April 2005

Click pictures to see the full-size photos.

Before - after. Could this be the same boat?

Roastbeef. Roastbeef is Erica's and Mark's sailing yacht. Erica, who is a convinced vegetarian, would like to rename it to Tofu Burger. But that is a different story ...

Anyway, since a veeery windy regatta in March 2004 Roastbeef is mast-less. Definitely a fact helping that she sank into oblivion and oysters began to grow on her hull. Without neither motor nor mast many people started slandering about the "biggest kayak in Sydney Harbour". Finally in April 2005 Erica and Mark decide to revamp Roastbeef. In do-it-yourself style the boat gets lifted out of the water and jacked up so that the hull can be cleaned. And Peter is part of the working people. We are talking about spine-breaking work: Oysters and mussels have to be removed with scrapers, afterwards the lower hull is sanded, and finally anti-foul is applied as paint and new protection shield. Erica spends most of the day on the road to organise missing bits and pieces and lots of food for the hungry workforce. Which surely helps jolly everybody along. Though all are in good spirits anyway cause the progress is more than evident (see photos). Only the mast is still missing ...

Sea charts with paddling route - and return

Moreton Island — of headwinds, sand hills, wrecks, snorkelling, and big sharks. From 3.-12. April 2005 Claudia and Kevin go on a kayaking expedition in Queensland: 250 km from the Gold Coast to the top of Moreton Island and return. A detailed trip report that Claudia wrote up for the NSW Sea Kayak magazine has been published in our Specials section . A brief summary of the highlights: We experienced 20-30 knots S/SE winds during all 10 days. On our way north we loved these winds, set our little sails and were blown along the coast. On the return leg however, we learned to hate these same winds: Everyone who has ever paddled 45 km per day into (very) strong headwinds will understand the exhaustion we experienced each day. However, around us we had deserted beached, dozends of turtles, hundreds of sting rays, many many dolphins, and they all made the trip well worth it. Right at the top of Moreton Island we had an encounter with a shark. BIIIG (4.5-5 metres), fat, 30 cm beneath Claudia's boat, he was looking straight into her eyes. Swam away, returned back. Swam away again, returned back again. Swam away and was never seen again. Claudia refused to land on this beach as had initially been planned. Hence, we turned our boats and went to shore on a different beach in different waters to set up camp for the night. Research at home tells us that we most likely encountered a bronze whaler shark next to our kayaks.

Southern Goatfish

Jervis Bay week-end. Australia is looking forward to a long week-end: Each year on the 25th April ANZAC Day is meant to commemorate the servicemen of the first and second world wars. End of April, that also means late autumn with shorter days — especially now that we have changed back from daylight savings time — and decreasing temperatures. Good reasons to spend one more week-end camping and paddling away from city life. Therefore, it draws us south to Jervis Bay where we spend most of our time with named activities as well as with snorkelling. A new hobby that we only recently discovered in Sydney. Whilst the fishes in and around Sydney are not comparable to those in the tropics there is still such a variety of fishes, starfishes and shellfishes that we are fascinated. Jervis Bay's crystal-clear waters are even better (see photo). No wonder the Jervis Bay waters were declared a Marine Park, i.e., (Under-)Water National Park. Once again, dolphins are a highlight on our kayak trips. What else would you wish for?! ;-)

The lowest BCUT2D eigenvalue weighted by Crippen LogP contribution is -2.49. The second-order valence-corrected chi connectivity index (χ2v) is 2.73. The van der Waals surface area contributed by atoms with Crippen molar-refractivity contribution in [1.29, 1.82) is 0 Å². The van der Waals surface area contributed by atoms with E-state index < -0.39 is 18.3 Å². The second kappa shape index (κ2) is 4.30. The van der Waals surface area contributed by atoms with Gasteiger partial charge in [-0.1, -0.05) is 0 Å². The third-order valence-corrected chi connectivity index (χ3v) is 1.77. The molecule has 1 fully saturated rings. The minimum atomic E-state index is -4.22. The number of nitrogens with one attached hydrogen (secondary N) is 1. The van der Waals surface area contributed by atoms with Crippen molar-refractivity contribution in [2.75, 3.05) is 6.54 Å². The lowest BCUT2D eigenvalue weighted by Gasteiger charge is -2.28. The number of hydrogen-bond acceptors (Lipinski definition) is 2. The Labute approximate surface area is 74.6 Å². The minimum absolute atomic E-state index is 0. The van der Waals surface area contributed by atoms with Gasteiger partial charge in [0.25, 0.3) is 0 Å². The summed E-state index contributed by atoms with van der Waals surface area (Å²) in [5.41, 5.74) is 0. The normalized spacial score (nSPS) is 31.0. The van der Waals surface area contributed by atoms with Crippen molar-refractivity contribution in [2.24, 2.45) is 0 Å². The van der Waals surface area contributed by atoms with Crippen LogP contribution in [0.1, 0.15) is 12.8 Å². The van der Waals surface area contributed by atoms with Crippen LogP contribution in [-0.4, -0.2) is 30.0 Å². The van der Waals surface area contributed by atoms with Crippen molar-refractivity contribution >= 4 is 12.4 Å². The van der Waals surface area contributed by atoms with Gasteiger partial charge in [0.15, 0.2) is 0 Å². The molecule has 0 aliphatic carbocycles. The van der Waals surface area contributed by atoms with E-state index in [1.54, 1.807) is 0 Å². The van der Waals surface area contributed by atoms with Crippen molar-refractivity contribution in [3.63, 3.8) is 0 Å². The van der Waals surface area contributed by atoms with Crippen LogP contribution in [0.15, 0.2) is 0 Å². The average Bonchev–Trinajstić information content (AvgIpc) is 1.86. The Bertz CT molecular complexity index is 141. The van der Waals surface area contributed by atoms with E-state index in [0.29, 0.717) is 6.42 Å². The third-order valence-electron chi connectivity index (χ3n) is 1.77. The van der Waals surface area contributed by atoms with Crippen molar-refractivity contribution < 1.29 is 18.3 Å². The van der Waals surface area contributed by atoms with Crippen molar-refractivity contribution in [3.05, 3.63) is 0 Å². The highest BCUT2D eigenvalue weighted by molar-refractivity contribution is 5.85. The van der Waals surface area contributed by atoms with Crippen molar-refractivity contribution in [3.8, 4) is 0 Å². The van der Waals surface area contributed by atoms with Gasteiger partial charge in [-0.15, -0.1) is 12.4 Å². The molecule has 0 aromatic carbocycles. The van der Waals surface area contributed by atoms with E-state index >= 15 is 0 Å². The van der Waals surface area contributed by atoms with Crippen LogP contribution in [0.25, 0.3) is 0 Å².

Jenolan Caves

Blue Mountains week-end. By the end of the month Elke and Siegfried come to Australia. As usual Sydney is the last stop on their journey which brought them to Western Australia this time. It's their forth visit to this city and they know all the must-sees. Therefore, we had planned two surprises for them. Hence we barely believe what they tell us after their arrival: That they had visited two caves during their WA trip. Such a tour is exactly what we had intended to do with them!

Nonetheless, this "draw-back" wouldn't slow us down. On Saturday morning we get up early and head towards the Blue Mountains. This day a visit to the autumn Mount Tomah Botanic Gardens is on our schedule, a place Claudia and Peter had already been to two years ago (cf. Photo Gallery Mt. Tomah). Like at our first visit the proteas are in full blossom and their colours are overwhelming. Our next stop is Edith, a remote collection of farm houses on 1000 metres altitude. Claudia had booked the former old schoolhouse to accommodate us for the night. On our arrival the fire in the chimney is already lit and warms us up quickly. Something we had been longing for given the outside temperature at around 0 degrees. As indicated above on Sunday we finally go on the so called River Tour at Jenolan Caves which includes climbing 1280 steps in two hours. All of us master this challenge with style ;-) Elke and Siegfried keep on telling us that this was the best caves tour they did during their whole journey.

Regarding the second surprise you have to wait for our monthly report May 2005.